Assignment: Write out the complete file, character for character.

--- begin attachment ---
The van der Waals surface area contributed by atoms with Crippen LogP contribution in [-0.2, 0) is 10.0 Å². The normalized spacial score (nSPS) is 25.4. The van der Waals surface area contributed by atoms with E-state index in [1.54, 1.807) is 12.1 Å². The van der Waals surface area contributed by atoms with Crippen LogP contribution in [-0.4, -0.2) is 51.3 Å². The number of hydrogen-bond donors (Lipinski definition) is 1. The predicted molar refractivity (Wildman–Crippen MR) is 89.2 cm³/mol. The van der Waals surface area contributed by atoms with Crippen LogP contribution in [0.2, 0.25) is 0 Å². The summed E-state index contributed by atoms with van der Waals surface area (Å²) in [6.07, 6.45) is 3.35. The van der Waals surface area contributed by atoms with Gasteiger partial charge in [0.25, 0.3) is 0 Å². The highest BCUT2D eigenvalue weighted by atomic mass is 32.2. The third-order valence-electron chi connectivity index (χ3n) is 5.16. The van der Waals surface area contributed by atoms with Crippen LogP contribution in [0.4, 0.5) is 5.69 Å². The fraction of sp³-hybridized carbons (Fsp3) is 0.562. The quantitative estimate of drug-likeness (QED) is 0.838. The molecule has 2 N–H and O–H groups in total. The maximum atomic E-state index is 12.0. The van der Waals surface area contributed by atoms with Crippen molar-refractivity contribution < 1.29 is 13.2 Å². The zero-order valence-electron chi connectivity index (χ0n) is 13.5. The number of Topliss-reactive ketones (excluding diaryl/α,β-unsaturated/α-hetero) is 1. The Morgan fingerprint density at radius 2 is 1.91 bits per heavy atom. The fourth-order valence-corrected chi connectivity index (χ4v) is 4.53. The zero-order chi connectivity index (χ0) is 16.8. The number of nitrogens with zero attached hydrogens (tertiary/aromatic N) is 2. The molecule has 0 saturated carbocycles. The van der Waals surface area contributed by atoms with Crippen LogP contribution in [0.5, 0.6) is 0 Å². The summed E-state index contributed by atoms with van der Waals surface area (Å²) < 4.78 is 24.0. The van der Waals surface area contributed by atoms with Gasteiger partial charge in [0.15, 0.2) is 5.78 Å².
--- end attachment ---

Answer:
The van der Waals surface area contributed by atoms with Crippen LogP contribution in [-0.2, 0) is 10.0 Å². The normalized spacial score (nSPS) is 25.4. The van der Waals surface area contributed by atoms with E-state index in [1.54, 1.807) is 12.1 Å². The van der Waals surface area contributed by atoms with Crippen LogP contribution in [-0.4, -0.2) is 51.3 Å². The number of hydrogen-bond donors (Lipinski definition) is 1. The predicted molar refractivity (Wildman–Crippen MR) is 89.2 cm³/mol. The van der Waals surface area contributed by atoms with Crippen LogP contribution in [0.2, 0.25) is 0 Å². The summed E-state index contributed by atoms with van der Waals surface area (Å²) in [6.07, 6.45) is 3.35. The van der Waals surface area contributed by atoms with Gasteiger partial charge in [0.25, 0.3) is 0 Å². The highest BCUT2D eigenvalue weighted by atomic mass is 32.2. The third-order valence-electron chi connectivity index (χ3n) is 5.16. The van der Waals surface area contributed by atoms with Crippen LogP contribution in [0.4, 0.5) is 5.69 Å². The fraction of sp³-hybridized carbons (Fsp3) is 0.562. The quantitative estimate of drug-likeness (QED) is 0.838. The molecule has 2 N–H and O–H groups in total. The maximum atomic E-state index is 12.0. The van der Waals surface area contributed by atoms with Crippen molar-refractivity contribution < 1.29 is 13.2 Å². The zero-order valence-electron chi connectivity index (χ0n) is 13.5. The number of Topliss-reactive ketones (excluding diaryl/α,β-unsaturated/α-hetero) is 1. The Morgan fingerprint density at radius 2 is 1.91 bits per heavy atom. The fourth-order valence-corrected chi connectivity index (χ4v) is 4.53. The zero-order chi connectivity index (χ0) is 16.8. The number of nitrogens with zero attached hydrogens (tertiary/aromatic N) is 2. The molecule has 0 saturated carbocycles. The van der Waals surface area contributed by atoms with Crippen LogP contribution in [0.5, 0.6) is 0 Å². The summed E-state index contributed by atoms with van der Waals surface area (Å²) < 4.78 is 24.0. The van der Waals surface area contributed by atoms with Gasteiger partial charge in [0.15, 0.2) is 5.78 Å².